Small Business Technology Trends
John M. Haddad
Many of the same trends continue in 2016 from 2015. Two trends are destined to dominate the small business technology arena in 2016—the cloud and security. And as small businesses add more cloud services, the need for security becomes more apparent. But even small business owners who want to keep their IT resources in-house will invest heavily in security this year.
In addition the growing usage of mobile technology will also exert a growing influence among SMBs. Let’s look at a few trends for 2016.
The Cloud will continue to grow for Small Business
The “cloud” is poised to continue to replace many on-premise systems such as file servers and desktops and provide better collaboration, file sharing, and backup solutions. This is part of a larger trend in small business IT: leave the technology to the specialists.
We find that more businesses are choosing to to use cloud services to maintain their technology, deal with the headaches of ongoing maintenance, performance and downtime. The goal is to let business owners focus on their customers and grow their business … and leave the technology to the experts
We find that with cloud services such as Google Apps for Work, businesses can get most applications they need, such as enterprise level email, word processing, spreadsheet, presentations, collaboration, file storage and sharing, video conferencing, chat … and much more at a fraction of the cost of buying all these applications separately. The main advantage of the cloud services over packaged applications is that these cloud applications are constantly updated and patched with any security issues.
Small businesses can also lighten the load by backing up their data files in-house and then transmitting the data offsite at a more leisurely pace. It is imperative that businesses have both a local and offsite backup. Read our post on No Backup? No Data, No Business.
There are many other popular cloud based services, such as Customer Relationship Management (CRM), sales and marketing automation software that are targeted for firms with fewer than 25 employees.
Are cloud services right for you? Contact us to set up an initial consultation.
Security still on the forefront for Small Businesses
Small business owners better get ready for more cyberattacks. A type of malware that locks a computer or computer system, ransomware renders the data and systems inaccessible until the victim pays the ransom. If left unpaid, the perpetrator typically threatens to either delete the data or release it to the public. Criminals now are using “ransomware” to target SMBs and extort funds.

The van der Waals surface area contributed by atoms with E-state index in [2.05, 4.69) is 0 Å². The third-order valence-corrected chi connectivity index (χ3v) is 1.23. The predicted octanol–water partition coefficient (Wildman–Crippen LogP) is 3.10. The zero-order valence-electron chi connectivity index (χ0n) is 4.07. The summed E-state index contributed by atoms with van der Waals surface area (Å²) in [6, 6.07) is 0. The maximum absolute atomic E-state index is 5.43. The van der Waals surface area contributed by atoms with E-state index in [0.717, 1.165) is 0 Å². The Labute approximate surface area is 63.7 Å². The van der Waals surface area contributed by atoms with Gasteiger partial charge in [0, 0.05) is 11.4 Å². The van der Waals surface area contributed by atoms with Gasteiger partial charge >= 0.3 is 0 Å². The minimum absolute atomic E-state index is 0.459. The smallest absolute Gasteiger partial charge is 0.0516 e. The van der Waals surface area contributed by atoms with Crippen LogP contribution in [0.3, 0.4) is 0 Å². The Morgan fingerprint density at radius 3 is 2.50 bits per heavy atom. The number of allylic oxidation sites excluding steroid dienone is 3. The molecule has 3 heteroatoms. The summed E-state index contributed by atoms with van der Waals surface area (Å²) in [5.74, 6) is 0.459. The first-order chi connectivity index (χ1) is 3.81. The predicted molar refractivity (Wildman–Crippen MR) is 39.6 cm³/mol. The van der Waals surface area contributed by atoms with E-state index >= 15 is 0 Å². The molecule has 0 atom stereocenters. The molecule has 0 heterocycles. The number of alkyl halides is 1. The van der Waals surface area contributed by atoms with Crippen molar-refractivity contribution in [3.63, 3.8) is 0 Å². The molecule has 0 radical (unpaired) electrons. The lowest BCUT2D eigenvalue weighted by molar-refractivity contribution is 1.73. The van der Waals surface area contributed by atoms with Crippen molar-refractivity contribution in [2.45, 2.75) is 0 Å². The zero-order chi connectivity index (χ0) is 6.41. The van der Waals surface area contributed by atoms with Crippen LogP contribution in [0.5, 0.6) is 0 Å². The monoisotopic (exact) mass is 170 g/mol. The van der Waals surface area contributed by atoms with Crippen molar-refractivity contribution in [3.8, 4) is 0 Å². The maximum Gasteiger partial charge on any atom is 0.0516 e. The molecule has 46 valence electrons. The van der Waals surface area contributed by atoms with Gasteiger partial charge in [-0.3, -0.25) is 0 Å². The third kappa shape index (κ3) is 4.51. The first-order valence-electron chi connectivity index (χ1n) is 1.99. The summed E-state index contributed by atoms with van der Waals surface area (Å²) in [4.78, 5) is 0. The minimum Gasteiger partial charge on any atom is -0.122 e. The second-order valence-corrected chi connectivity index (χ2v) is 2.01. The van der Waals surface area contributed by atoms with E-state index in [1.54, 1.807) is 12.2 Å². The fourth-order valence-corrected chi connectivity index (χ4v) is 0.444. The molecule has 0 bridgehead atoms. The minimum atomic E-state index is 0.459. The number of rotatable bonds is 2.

Security for a small business can get complex very quickly. Few small business owners want to deal with firewalls, anti-virus (AV), anti-malware, intrusion detection systems, intrusion prevention systems, and more. When you then factor in rampant data growth, the data security field looks more like rocket science.
We find that many small business owners feel overwhelmed, confused, and completely inadequate to deal with the magnitude of the seemingly endless potential for digital security breaches that could wreak havoc on their business.
What’s important is to focus on the data that is most important to your business, such as customer records and employee records or any other data that represents your biggest risk both legally and financially if compromised. Ensure that that data is fully protected in case of an attack or business disaster.
If you use, or plan to use, third-party cloud providers, be sure to select your vendor carefully. Small businesses should avoid using consumer-grade tools or tools with inadequate security. Solutions such as Dropbox for storage of files may be great for consumers, but ensure that the right level of security is used with these products to protect your company from data breaches.
Mobile technology continues to grow
Deploying mobile technology is one way to reduce IT complexity because, in many ways it encapsulates many ongoing trends; it puts the technology into the cloud, and it eliminates the need for internal IT.
With the trend toward more mobility seeming inevitable, the difficulty for SMBs becomes which mobile apps to add. In addition, more and more of your customers are going to engage with your business via mobile phones and tablets. Is your website mobile friendly or are you still using your website that was designed over 5 years ago?
If you old website displays text very small and causes your customer to pinch and zoom to read it, they will quickly leave your site. Make sure your site loads fast, is easy to read and easy to navigate on a mobile phone.
Mobile payments are also on the rise. Using products like Square Register can give your business the capability to accept payments anywhere.
The level of technology deployed depends upon size and the type of small business. According to SMB Group surveys, small businesses that view technology as critical to improving business outcomes outpace their peers when it comes to business growth.
Smaller companies are better off keeping things simple and working back from core functions rather than trying to keep up with much larger competitors in all departments. For example, your website might be able to get away with looking hokey when compared to Fortune 500 companies. But if your site isn’t mobile-friendly, you may be in trouble.
While small businesses don’t need expensive and elaborate technology to protect their data like the large companies have, they still must utilize the same processes, procedures and best practices of large companies. There are much less expensive technology solutions for small businesses, but ensuring these best practices are in place should be on top of the agenda for small business owners.